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Six Tips For Decks Built to Last

With only a few dozen deck screws, lag screws, galvanized nails, bolts, joists, posts, braces, flashing, concrete bags, gravel, stain, thinner, drill, level, plumb bob, hammer, measuring tape... you too can build a deck. Sounds complicated already, eh? No one can teach you to build a deck in one page. But here are some tips about how to build a deck that's stronger, lasts longer and gives you the result you want.

First, this is one time doing things the old-fashioned way may not be entirely the best idea. Get one of the many good software packages to help you design your deck. It won't cut wood, but they're terrific at helping you visualize the result. They provide design alternatives, materials lists, tools needed, measurements and sometimes even building codes.

Once you have careful plans you need materials. Pressure treated 2 x 4's or 2 x 6's and 4 x 4's of pine, cedar or redwood are good choices. But consider also the newer alternatives. Several manufacturers offer composites that look and feel very much like wood, especially from further away than a few feet. Though the initial outlay is higher, they'll far outlast even stained wood. They require no staining or painting every few years and are stronger and less subject to warping.

Every deck needs a strong foundation. Unless you have the tools and skills to level prepare ground, create good concrete pier holes and pour concrete, then apply perfectly vertical anchors at the proper moment, this is a step you may want professional help for. All other steps are well within the reach of the average do-it-yourself'er with a little assistance.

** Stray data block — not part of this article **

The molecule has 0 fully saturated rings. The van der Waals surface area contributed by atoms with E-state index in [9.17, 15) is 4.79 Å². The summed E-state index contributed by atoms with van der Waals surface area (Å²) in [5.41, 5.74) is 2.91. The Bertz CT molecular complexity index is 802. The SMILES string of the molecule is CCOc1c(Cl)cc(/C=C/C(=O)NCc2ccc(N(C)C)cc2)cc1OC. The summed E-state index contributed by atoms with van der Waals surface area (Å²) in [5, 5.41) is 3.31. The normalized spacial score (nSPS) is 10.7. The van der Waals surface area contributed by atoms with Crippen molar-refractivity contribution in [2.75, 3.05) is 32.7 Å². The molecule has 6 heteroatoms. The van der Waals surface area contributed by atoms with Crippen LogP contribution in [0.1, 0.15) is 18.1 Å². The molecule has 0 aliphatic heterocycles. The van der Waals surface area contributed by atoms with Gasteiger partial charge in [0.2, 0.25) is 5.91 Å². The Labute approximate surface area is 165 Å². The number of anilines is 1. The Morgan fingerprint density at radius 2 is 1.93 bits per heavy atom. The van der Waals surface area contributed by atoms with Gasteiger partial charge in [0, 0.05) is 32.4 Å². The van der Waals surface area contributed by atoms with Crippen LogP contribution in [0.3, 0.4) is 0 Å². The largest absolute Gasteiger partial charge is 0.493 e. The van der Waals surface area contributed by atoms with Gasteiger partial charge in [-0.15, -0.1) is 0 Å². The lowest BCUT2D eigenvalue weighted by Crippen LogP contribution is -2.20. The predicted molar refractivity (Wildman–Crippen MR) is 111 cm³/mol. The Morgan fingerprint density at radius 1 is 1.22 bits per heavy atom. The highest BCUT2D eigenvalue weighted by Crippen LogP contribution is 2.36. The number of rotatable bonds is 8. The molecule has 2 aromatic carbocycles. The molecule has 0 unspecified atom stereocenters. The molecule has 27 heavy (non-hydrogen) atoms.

Building codes in most localities determine the required distance between support piers. Within those limits, though, you have some choice. Since most lumber comes in 8 foot or 12 foot lengths, making support distances equal to or less than that leads to fewer cuts. Make it easy on yourself.

In most designs, ledger boards lay up against the house to support the joists (support beams under the walking surface). Some designs have Z-shaped flashing that lays up against the house, on the ledger board top and side surfaces.

If placed correctly that can work well. But metal flashing can warp with temperature changes. Nail or screw holes can leave small entrances for water. Sealing the flashing is one extra step that requires skill and care.

To avoid the hassle and avoid moisture buildup - leading to mold, corrosion, etc - move the ledger board away from the wall slightly with metal washers. That can also eliminate the need to remove siding.

Use screws and bolts wherever possible, not nails. Even the best nails rust. Stain, used on most decks, doesn't stick well to them, eventually leaving them exposed. Over time they're more prone to becoming loose. Screws rust, too, of course. But they retain their fastening power far longer.

The downside is: nails are often quicker and easier to hammer in than installing screws or bolts. But with a good power screwdriver attachment to your hand-held drill, that problem is easily solved.

However you choose to build your deck, one old-fashioned idea is still valid: thorough planning, measuring and careful execution avoids costly and unsightly mistakes. Take your time. The results will show.